Choosing the Right Equipment


If you’re ready to make your own cold brew, the first thing you’ll need to do is choose your equipment. There are several affordable options on the market, plus a zillion ways to make it at home without any special equipment. We’ll give you the breakdown of each option based on feedback from the coffee community.  

A Good Grind is The Key To Better Coffee

Brewing great coffee demands a consistent grind, no matter which brewing method you use. Handground was created by a community of thousands of coffee enthusiasts to make it easy to achieve a consistent grind for any brew method.

Click here to learn more about Handground

Toddy and Filtron

Toddy Cold Brew System. Photo by CNET


Toddy and Filtron are the two biggest names in immersion cold brew. They are essentially the same device with just a few aesthetic changes; a bucket for brewing coffee with water on top of a container for storing the cold brew after it has been steeped in the upper container. First lets see what’s to love about these devices.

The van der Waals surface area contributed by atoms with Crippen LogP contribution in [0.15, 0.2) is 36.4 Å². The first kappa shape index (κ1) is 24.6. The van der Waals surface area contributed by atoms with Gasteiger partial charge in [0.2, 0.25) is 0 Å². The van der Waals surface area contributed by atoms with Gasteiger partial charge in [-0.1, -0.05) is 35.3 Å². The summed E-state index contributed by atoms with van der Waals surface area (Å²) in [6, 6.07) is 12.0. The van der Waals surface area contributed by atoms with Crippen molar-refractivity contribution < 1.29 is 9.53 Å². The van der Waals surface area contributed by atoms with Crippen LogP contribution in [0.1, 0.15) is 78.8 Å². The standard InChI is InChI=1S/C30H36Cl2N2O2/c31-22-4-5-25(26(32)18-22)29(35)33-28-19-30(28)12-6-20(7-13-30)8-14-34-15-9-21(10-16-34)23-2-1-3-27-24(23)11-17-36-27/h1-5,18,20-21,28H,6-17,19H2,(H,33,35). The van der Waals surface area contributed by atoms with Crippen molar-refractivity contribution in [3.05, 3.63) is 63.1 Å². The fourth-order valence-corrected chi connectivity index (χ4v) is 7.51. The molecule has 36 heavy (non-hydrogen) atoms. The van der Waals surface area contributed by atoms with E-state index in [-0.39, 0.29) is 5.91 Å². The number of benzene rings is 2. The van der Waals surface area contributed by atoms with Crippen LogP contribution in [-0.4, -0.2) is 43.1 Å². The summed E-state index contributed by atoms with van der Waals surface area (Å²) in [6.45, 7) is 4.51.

Pros of Toddy and Filtron

Easy to use

“It's very easy to brew. You only have to get the coffee immersed in the water, and then it doesn't require any more labor during the brewing process. “ 

-Caroline King, Yellow Brick Coffee, Tucson, AZ

Consistent and reliable

“Tried and true foolproof cold brew method. Low acid and great flavor” 

-Richard Latronica // Spoke Bicycle Cafe

Great for large batches

“[Pros of Toddy method are] the ability to make large batches, more consistent flavor control, & can control end concentration easier for different applications.” -Matthew Scott, Lemonjello's Coffee, Holland, MI


Replacement parts easy to find

“Both the permanent and paper filters are easily obtainable, and reasonably priced, as well as being easy to use.”  

-Monkeynest Coffee, Austin, Tx


Cons of Toddy and Filtron


Slow process, up to 24 hours

“It's a slow process. The coffee brews in the water for 24 hours before being strained, so it takes some patience.”  

-Caroline King, Yellow Brick Coffee, Tucson, AZ